James D. Yoakum Photograph Collection

 Collection
Identifier: UNRS-P2016-04
This extensive collection contains the over 10,000 photographs taken by Yoakum during his career that document Pronghorn Antelope, their environment, and other species studied by Yoakum. For further description of photographs, see item records in the Special Collections Department Photograph Database.

Dates

  • 20th century

Creator

Conditions Governing Access

Unprocessed collection. Collection is open for research. Materials must be used on-site; advance notice required. Access to parts of this collection may be restricted under provisions of state or federal law or donor required restrictions

Extent

12 Cubic Feet (10,000+ images)

Overview

James "Jim" D. Yoakum, the first wildlife biologist hired by the Bureau of Land Management (1957-1986), devoted his life to the study of wildlife and range management issues in the West, especially the pronghorn antelope. He worked with The Wildlife Society, other national and international organizations concerned with wildlife biology and management, and created educational programs using his extensive photo library. Collection contains the photographs taken by Yoakum during his career.

Biographical Note

James “Jim” Donovan Yoakum was born on June 14, 1926 in Templeton, California. The son of a hunter father, Yoakum grew up spending time chasing wildlife in the woods and grasslands of the central coast region of California. As a teenager, he worked in the oyster beds at Morro Bay, California, planting and picking oyster crops. Yoakum enjoyed spending his days amid the relatively pristine marine ecosystem, watching flocks of waterfowl on their annual migration. This experience, he stated, helped him gain a greater understanding and appreciation of the rich and diverse flora and fauna within his own backyard. During this time, Yoakum established a lasting friendship with a trained naturalist who continually stressed the importance of a college education, an endeavor that no one else in Yoakum’s family had pursued.

In 1944, at the height of U.S. involvement in World War II, and prior to his 18th birthday, Yoakum left high school to enlist in the U.S. Navy. After basic training, he was shipped off to the Pacific theater where he experienced vicious fighting, including the battle of Iwo Jima. After seeing the devastation of war, and being aboard a ship for three years, Yoakum vowed to devote his life and work to the outdoors. Though his military service was only a brief portion of his life (1944-1947), it allowed him invaluable opportunities. With the GI Bill Yoakum was able to receive a college education, acquire property, and eventually pursue a career in wildlife biology.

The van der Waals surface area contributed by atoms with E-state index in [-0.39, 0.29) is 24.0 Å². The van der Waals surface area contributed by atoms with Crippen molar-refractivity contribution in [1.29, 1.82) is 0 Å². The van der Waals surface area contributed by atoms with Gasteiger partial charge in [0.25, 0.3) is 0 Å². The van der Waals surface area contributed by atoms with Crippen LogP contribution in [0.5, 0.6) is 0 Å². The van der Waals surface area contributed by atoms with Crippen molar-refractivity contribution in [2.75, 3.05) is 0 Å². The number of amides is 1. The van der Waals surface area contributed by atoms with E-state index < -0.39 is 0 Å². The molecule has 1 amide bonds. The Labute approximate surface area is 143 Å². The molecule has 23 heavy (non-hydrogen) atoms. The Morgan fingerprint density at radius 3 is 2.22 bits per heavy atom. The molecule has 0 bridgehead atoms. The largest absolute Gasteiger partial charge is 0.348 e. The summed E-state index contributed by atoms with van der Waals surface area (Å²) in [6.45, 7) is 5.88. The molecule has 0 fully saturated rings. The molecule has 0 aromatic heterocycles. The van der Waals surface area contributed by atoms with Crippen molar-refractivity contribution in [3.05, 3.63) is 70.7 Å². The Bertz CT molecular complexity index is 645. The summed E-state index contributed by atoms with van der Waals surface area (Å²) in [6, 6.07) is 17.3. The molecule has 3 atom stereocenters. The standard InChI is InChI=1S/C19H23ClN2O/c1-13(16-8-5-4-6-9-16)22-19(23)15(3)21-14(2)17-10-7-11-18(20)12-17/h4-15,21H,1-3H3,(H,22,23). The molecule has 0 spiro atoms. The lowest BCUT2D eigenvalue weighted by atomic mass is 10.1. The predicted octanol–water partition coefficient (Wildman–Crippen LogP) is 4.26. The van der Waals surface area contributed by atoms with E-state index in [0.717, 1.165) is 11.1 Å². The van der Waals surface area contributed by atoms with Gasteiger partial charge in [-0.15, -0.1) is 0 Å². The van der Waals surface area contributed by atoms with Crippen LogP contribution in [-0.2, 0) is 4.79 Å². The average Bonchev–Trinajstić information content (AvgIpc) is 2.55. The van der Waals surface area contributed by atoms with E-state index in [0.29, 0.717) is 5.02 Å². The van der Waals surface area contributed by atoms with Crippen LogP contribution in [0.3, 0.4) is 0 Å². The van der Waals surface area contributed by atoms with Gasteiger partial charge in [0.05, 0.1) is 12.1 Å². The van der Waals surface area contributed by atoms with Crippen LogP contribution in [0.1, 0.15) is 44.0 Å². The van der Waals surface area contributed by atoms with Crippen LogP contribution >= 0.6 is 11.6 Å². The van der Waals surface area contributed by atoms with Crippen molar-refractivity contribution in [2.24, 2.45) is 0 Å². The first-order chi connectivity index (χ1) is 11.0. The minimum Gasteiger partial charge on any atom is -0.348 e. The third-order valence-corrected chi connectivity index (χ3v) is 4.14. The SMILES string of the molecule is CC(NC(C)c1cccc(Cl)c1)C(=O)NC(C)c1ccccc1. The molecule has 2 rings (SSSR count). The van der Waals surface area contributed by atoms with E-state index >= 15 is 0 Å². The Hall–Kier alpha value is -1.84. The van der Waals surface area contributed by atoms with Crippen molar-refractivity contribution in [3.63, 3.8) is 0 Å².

Upon returning to civilian life after the war, Yoakum purchased a buckskin gelding horse and a used saddle and took a temporary job as a fire lookout in California’s backcountry around Big Sur. After the summer of 1949, Yoakum began school at Humboldt State University in Arcata, California. While in college, Yoakum gained experience working for the U.S. Forest Service, California Department of Fish and Game, and the U.S Fish and Wildlife Service in Alaska. As an undergraduate, he became interested in the Roosevelt elk of the area, but also devoted time in his studies to the black-tailed deer, the opossum, American bison, and feral burrows. Yoakum claimed that during his early college training he realized the importance of books as tools, which lead him to begin amassing a large library of books, scientific journals, periodicals, technical reports, and other literature. This trend continued throughout Yoakum’s life as he actively sought and gathered sources to aid in his research and publications.

Yoakum graduated from Humboldt State University with a B.S. in Wildlife Management and a minor in Range Management in the spring of 1953. In 1954, he continued his education at Oregon State University in Corvallis on a fellowship from the Oregon Cooperative Wildlife Research Unit. It was there that Yoakum began research on the pronghorn antelope ( Antilocapra Americana) in and around Lakeview, Oregon. In Lakeview, Yoakum met Oscar “Ock” Deming, the first wildlife biologist at the Hart Mountain/Sheldon National Wildlife Refuge Complex. Ock encouraged him to “stand by his convictions” and was instrumental in Yoakum’s recognition of the need to document pronghorn habitat requirements, assess food habit investigations, and report manipulation practices attributing to the enhancements of pronghorn habitats. Yoakum completed his thesis “Factors Affecting the Mortality of Pronghorn Antelope in Oregon” under Dr. Arthur Einarson and graduated with an M.S. in Wildlife Management in 1957.